County Clare is a pretty special place to refresh your spirits. The sea, lands and lakes all combine with a rich historical tapestry to create the backdrop for a memorable trip. The county is wonderful for families, couples, solo travellers and outdoor enthusiasts. Clare offers so much in its contrasts and diversity that the biggest decision you need to make is where to begin!

If you start in Ennis, you can take it all in. Ennis is one of the country's most picturesque towns. Its history, combined with its narrow streets and characterful buildings, make this town somewhere special. Visitors particularly enjoy exploring its history, great music and entertainment, unique shops, cosy cafés and top-class restaurants. 

Ennis is also a great base to explore the wonderful experiences the county has in store for you.
Nearb, you can enjoy historical attractions including ancient Quin Abbey and the world-famous Bunratty Castle and Folk Park – a real family favourite.

Head north to amazing attractions – the jewel among them is, of course, the Burren and Cliffs of Moher UNESCO Global Geopark. Formed millions of years ago, its geology, flora, cliffs, caves, archaeology and history set it apart as a place of great mystery and beauty. Don’t miss the 214-metre high Cliff of Moher, standing firm against the power of the Atlantic Ocean.

The sheer scale and dramatic impact of the cliffs never cease to amaze and delight in equal measure. You can explore the Burren’s underworld at either of its two wonderful caves – the Aillwee Cave or DoolinCave. Take in a day trip to the beautiful Aran Islands, easily reached by ferry from Doolin Pier.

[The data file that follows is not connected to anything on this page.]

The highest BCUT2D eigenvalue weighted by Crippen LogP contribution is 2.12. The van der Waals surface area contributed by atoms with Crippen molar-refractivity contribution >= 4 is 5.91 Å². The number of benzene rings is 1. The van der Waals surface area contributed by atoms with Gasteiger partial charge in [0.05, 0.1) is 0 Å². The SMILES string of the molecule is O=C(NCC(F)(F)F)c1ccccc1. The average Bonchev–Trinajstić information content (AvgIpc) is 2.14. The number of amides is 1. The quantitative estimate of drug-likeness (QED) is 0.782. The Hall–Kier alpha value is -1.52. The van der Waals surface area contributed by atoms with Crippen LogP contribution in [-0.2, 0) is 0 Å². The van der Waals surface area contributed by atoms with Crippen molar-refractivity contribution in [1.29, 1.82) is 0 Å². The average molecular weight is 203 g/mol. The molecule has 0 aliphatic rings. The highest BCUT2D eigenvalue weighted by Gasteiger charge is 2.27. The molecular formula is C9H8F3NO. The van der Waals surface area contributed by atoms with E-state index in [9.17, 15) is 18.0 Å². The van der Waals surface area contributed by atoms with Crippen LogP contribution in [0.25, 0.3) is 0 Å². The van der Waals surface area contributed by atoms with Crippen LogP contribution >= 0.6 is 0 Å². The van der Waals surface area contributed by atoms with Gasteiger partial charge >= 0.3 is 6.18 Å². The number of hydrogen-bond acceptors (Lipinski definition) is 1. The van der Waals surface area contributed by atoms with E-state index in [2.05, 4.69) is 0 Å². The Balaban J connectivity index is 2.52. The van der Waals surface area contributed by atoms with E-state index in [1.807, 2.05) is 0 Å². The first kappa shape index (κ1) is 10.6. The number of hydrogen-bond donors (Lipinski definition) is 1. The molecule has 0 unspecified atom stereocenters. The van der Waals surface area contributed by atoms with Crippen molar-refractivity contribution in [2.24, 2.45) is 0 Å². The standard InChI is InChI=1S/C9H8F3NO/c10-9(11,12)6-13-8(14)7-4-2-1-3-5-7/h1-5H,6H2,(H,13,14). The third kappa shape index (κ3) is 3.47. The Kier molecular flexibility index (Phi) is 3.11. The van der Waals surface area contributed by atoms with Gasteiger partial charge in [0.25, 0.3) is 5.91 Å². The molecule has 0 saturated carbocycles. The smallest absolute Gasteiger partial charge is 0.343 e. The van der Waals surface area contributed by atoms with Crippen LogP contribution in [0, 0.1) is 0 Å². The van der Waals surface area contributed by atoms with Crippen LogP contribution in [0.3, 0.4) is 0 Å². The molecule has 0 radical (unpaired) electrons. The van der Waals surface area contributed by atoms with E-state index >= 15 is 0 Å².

West Clare is an area of unspoilt, natural beauty. It is wedged between the Shannon Estuary and the Atlantic, which has carved out giant natural sculpture formations from the coastline, and then trimmed them with safe beaches and old-world fishing villages.

Check out Loop Head and its panoramic cliff views, or the Victorian charm of Kilkee, or take in the market town atmosphere of Kilrush before taking a boat trip to Scattery Island – one of the most important sites of early Christian Ireland. For a unique experience, go dolphin watching from Carrigaholt or Kilrush.

If you love the coast, head to Clare’s Wild Atlantic Way. Once you come down from the magnificent views from some of Europe's best-loved sea cliffs, you can chill out at any of Clare’s seven coastal blue-flag beaches at Cappagh Kilrush, Fanore, Kilkee, Lahinch, Spanish Point, White Strand (near Doonbeg), or White Strand (near Miltown Malbay).

You can also take to the water and get active with swimming, sur?ng, kayaking, canoeing, paddle-boarding, sea angling or diving all available along this beautiful coast. 

East Clare is part of the Hidden Heartlands, and has a visitor-friendly environment with towns and villages like Scarriff, Tulla, Killaloe, Mountshannon and Feakle all creating a rural village atmosphere. This part of the county is dotted with almost 40 lakes and for an unmissable lake experience, get along to the Lough Derg Blueway and the Shannon Waterway.

The area is loved by water enthusiasts who can enjoy cruising, sailing, windsurfing, canoeing, kayaking, paddle-boarding and quality angling. It also has two of Ireland’s few blue-flag inland beaches at Ballycuggeran (Killaloe) and Mountshannon. While there, take in a boat trip from Mountshannon to Inis Cealtra (Holy Island) which is noted for its early monastic settlement dating to the late 7th Century.

Clare is a haven for anyone interested in active pursuits and in addition to all its water activities, back on land, you can enjoy some wonderful walks along the sea, river and lakes, including some excellent hill and cliff-top walks. Other activities include cycling, horse riding, shore angling and golf.

Thanks to nature, Clare has ten top-class golf courses, including two 18-hole links courses at Lahinch and Doonbeg. Co Clare is great for children. They love the beaches, folk parks, caves, pet farms, boat trips, water activities, forests, castles… and more. 

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